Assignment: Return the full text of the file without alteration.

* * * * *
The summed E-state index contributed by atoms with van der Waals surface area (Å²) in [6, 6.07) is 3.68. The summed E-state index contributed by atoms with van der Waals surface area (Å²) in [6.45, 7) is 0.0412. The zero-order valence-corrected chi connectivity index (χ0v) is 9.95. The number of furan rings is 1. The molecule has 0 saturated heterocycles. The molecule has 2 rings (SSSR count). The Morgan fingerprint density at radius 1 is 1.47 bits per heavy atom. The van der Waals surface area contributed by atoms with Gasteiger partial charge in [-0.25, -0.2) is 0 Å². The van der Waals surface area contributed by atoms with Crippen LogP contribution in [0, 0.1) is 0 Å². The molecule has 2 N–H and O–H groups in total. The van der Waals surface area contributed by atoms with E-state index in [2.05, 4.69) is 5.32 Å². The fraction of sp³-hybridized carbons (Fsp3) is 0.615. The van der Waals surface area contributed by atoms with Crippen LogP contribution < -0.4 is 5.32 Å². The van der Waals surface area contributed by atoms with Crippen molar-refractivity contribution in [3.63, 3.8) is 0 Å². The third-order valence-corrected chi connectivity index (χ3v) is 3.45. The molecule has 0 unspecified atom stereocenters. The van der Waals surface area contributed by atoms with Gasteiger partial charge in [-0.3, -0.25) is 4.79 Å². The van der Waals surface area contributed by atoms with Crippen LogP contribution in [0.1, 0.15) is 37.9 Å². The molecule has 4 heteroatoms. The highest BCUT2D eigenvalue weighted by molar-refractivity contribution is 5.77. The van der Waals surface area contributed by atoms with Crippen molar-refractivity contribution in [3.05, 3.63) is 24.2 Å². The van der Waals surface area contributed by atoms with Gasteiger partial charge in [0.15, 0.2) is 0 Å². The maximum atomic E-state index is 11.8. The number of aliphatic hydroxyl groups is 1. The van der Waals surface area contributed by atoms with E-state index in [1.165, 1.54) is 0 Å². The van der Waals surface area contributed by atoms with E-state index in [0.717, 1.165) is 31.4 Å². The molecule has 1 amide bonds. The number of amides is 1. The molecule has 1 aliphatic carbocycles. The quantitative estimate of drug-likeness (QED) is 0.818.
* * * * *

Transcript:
The summed E-state index contributed by atoms with van der Waals surface area (Å²) in [6, 6.07) is 3.68. The summed E-state index contributed by atoms with van der Waals surface area (Å²) in [6.45, 7) is 0.0412. The zero-order valence-corrected chi connectivity index (χ0v) is 9.95. The number of furan rings is 1. The molecule has 0 saturated heterocycles. The molecule has 2 rings (SSSR count). The Morgan fingerprint density at radius 1 is 1.47 bits per heavy atom. The van der Waals surface area contributed by atoms with Gasteiger partial charge in [-0.25, -0.2) is 0 Å². The van der Waals surface area contributed by atoms with Crippen LogP contribution in [0, 0.1) is 0 Å². The molecule has 2 N–H and O–H groups in total. The van der Waals surface area contributed by atoms with E-state index in [2.05, 4.69) is 5.32 Å². The fraction of sp³-hybridized carbons (Fsp3) is 0.615. The van der Waals surface area contributed by atoms with Crippen LogP contribution < -0.4 is 5.32 Å². The van der Waals surface area contributed by atoms with Crippen molar-refractivity contribution in [3.63, 3.8) is 0 Å². The third-order valence-corrected chi connectivity index (χ3v) is 3.45. The molecule has 0 unspecified atom stereocenters. The van der Waals surface area contributed by atoms with Gasteiger partial charge in [-0.3, -0.25) is 4.79 Å². The van der Waals surface area contributed by atoms with Crippen LogP contribution in [0.1, 0.15) is 37.9 Å². The molecule has 4 heteroatoms. The highest BCUT2D eigenvalue weighted by molar-refractivity contribution is 5.77. The van der Waals surface area contributed by atoms with Crippen molar-refractivity contribution in [3.05, 3.63) is 24.2 Å². The van der Waals surface area contributed by atoms with Gasteiger partial charge in [0.15, 0.2) is 0 Å². The maximum atomic E-state index is 11.8. The number of aliphatic hydroxyl groups is 1. The van der Waals surface area contributed by atoms with E-state index in [1.165, 1.54) is 0 Å². The van der Waals surface area contributed by atoms with E-state index in [0.717, 1.165) is 31.4 Å². The molecule has 1 amide bonds. The number of amides is 1. The molecule has 1 aliphatic carbocycles. The quantitative estimate of drug-likeness (QED) is 0.818.